Talk to your children about mental illness.
When your child is old enough, it’s OK to explain that the child’s grandparent is different and we need to act differently because of their differences. I’m a huge advocate about talking to your children about mental illness so they can understand and have empathy. However, empathy does not mean teaching your child to bend to the whims of the narcissistic grandparent.
Instead, it’s about explaining the importance of protecting ourselves from people that are harmful to our own emotional well-being. Teaching your kids about mental illness will give them the tools to be able to decide later in life how much time they want to spend with their grandparents and what kind of relationship they want to have with them.
Tips for dealing with narcissistic grandparents and children.
Keep visits short.
Phone calls or visits can be kept short in order to prevent things from spiraling out of control. When a grandparent loses patience with a child, there is a greater likelihood of your child receiving negative attention and verbal assaults. Day trips are a great way to let your parents have an outing with your child, and prevent longer interactions.
Remind your parents that they are the grandparents, not the parents.
Many times, grandparents want to discipline grandkids in the same ways that they used to discipline their own children. This is often very different than the parenting style of the adult children who were raised by the narcissist. So, it’s important to gently remind grandparents that they should be a place of fun, comfort, love and not discipline. A great phrase to use with narcissistic grandparents and even any grandparents that are stepping over boundaries is, “Remember! You’re the grandparent, not the parent.”
Sometimes the only way to know what to do about narcissistic grandparents is to trust your gut.
You know your children better than anyone. You know your parents well, too. So there is a good chance that your fears about the relationship your children have with their grandparents is warranted. Don’t gaslight yourself into thinking you are being too protective. And don’t let your parents gaslight you either.
One of the signs of a narcissistic grandmother or grandfather is the constant gaslighting you to believe that you are “crazy” or “unhinged” or that you imagined scenarios that happened. This can be extremely troubling and can have an adverse affect on your own mental health.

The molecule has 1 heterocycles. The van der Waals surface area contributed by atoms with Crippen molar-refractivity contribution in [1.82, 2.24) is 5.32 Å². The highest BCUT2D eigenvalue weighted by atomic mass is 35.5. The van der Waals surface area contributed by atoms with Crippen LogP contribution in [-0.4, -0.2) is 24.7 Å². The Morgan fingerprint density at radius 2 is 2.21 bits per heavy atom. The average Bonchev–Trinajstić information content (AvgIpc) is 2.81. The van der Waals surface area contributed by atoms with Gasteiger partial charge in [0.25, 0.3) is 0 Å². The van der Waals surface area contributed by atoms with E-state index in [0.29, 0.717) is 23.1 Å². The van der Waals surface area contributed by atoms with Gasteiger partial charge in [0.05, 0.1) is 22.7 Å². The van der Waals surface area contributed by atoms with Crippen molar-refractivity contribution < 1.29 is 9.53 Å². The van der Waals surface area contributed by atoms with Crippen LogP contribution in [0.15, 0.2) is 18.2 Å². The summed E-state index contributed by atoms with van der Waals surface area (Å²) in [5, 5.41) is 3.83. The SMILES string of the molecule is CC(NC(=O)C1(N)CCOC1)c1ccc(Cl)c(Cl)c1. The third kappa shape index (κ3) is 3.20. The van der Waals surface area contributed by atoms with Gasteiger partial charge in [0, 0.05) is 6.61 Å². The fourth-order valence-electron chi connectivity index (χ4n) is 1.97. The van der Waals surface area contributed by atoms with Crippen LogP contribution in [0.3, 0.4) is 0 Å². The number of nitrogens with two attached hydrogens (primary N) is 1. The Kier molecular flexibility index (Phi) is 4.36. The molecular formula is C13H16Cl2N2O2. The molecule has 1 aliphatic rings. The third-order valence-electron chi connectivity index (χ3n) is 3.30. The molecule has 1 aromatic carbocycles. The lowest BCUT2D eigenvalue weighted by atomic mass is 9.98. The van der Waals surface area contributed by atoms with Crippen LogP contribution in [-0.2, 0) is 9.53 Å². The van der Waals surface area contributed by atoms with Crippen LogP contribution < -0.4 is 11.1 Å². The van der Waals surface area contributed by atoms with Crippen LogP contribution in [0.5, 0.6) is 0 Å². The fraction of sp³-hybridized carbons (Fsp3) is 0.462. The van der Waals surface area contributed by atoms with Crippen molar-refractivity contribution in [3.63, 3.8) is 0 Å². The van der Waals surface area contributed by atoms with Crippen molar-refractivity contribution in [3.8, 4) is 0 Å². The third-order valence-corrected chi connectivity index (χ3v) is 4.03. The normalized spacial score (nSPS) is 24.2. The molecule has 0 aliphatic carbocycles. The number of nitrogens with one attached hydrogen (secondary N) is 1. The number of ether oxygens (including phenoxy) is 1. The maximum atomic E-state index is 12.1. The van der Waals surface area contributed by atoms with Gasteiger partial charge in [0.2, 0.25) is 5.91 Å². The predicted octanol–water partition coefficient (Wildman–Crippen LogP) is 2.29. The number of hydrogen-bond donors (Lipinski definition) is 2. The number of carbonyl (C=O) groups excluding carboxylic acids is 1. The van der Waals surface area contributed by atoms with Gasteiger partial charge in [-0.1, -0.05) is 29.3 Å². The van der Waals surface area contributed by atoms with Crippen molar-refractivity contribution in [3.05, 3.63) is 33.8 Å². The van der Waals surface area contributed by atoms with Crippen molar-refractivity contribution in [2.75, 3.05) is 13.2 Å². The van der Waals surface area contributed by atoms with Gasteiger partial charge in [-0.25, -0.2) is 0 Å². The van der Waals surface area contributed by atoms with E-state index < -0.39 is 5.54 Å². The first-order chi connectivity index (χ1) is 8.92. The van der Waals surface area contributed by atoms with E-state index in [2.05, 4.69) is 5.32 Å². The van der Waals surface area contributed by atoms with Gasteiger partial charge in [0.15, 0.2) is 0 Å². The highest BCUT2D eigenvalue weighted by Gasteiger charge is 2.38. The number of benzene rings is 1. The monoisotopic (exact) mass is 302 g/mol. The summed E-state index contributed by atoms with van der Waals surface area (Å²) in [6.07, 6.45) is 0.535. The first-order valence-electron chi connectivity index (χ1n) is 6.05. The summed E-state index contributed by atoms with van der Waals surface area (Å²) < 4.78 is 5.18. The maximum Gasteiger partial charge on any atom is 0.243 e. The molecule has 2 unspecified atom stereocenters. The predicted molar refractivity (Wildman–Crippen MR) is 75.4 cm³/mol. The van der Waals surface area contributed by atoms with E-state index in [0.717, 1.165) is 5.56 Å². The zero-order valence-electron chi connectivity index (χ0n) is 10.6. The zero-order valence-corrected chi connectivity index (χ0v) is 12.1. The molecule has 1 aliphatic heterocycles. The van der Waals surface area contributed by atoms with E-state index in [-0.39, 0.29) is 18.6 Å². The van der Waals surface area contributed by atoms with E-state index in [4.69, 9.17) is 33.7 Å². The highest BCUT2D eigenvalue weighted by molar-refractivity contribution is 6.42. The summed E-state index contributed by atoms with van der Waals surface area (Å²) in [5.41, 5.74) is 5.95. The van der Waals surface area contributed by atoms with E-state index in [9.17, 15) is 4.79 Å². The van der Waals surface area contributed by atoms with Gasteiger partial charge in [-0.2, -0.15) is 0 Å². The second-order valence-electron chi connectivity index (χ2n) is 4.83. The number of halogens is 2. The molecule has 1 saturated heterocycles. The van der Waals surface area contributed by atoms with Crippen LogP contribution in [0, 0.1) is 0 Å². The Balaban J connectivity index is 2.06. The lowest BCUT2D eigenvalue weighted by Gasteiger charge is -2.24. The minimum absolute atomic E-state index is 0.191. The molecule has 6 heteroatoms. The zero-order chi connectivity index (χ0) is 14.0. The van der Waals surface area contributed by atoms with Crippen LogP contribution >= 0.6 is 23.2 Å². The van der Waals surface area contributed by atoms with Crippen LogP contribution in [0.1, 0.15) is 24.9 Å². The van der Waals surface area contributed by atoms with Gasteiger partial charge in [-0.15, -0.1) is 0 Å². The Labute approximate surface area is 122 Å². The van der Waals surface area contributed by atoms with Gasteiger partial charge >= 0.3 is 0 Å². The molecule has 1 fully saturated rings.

Sometimes the best way to reiterate boundaries with narcissistic grandparents is to take a break. This can be a week, months, or even years. It’s not uncommon for children of narcissistic parents to need to take a break from a toxic parent. It’s no different with grandparents.
The difference is that you may feel more guilt from cutting off a relationship for your children.
What are the grandparents legal rights to having access to your child?
There is no precedent that says a grandparents gets free access to their grandchildren unless there is an issue with neglect or abuse. Unfortunately, some grandparents may go to great lengths to see their grandchildren if you set a boundary where they can’t see them.
Research the laws in your state. Some grandparents can force contact through a contact order, however if a party objects, then they would have to file a motion in court to try to gain access.
However, typically this would include the grandparents getting a family law attorney. A better scenario is to try to come to an agreement with your parents if they are trying to force a relationship. This can be done through a family therapist, child advocacy, or through a mediator. Hopefully a narcissistic grandparent wouldn’t go to the extreme of creating scenarios that are untrue in order to see their grandchild.
However, I’m sure it’s happened.
Make sure that you hire your own attorney if that is the case to help advocate for you and your child.
Last, remember that cutting off ties can be temporary.
You don’t have to cut off ties forever. But, sometimes it’s the only way for an extremely harmful and toxic relationship to heal. Time really does heal some wounds, and as your kids get older, it’s easier to have conversations about problematic behavior.
It can feel like a big deal with you take a break from a narcissistic grandparent for a long time, but it’s one of the best ways to show that you are serious and will not tolerate abusive, toxic behavior.
The grandparent will be upset and angry, and may lash out even more for a while, but by cutting off ties you can re-establish your own parental authority with your own kids and heal wounds.
And cutting off ties with a narcissistic grandparent doesn’t have to be forever. It can just be long enough for everyone to realize the importance of respect and clear roles and behavior in the life of the children involved because they are the most important.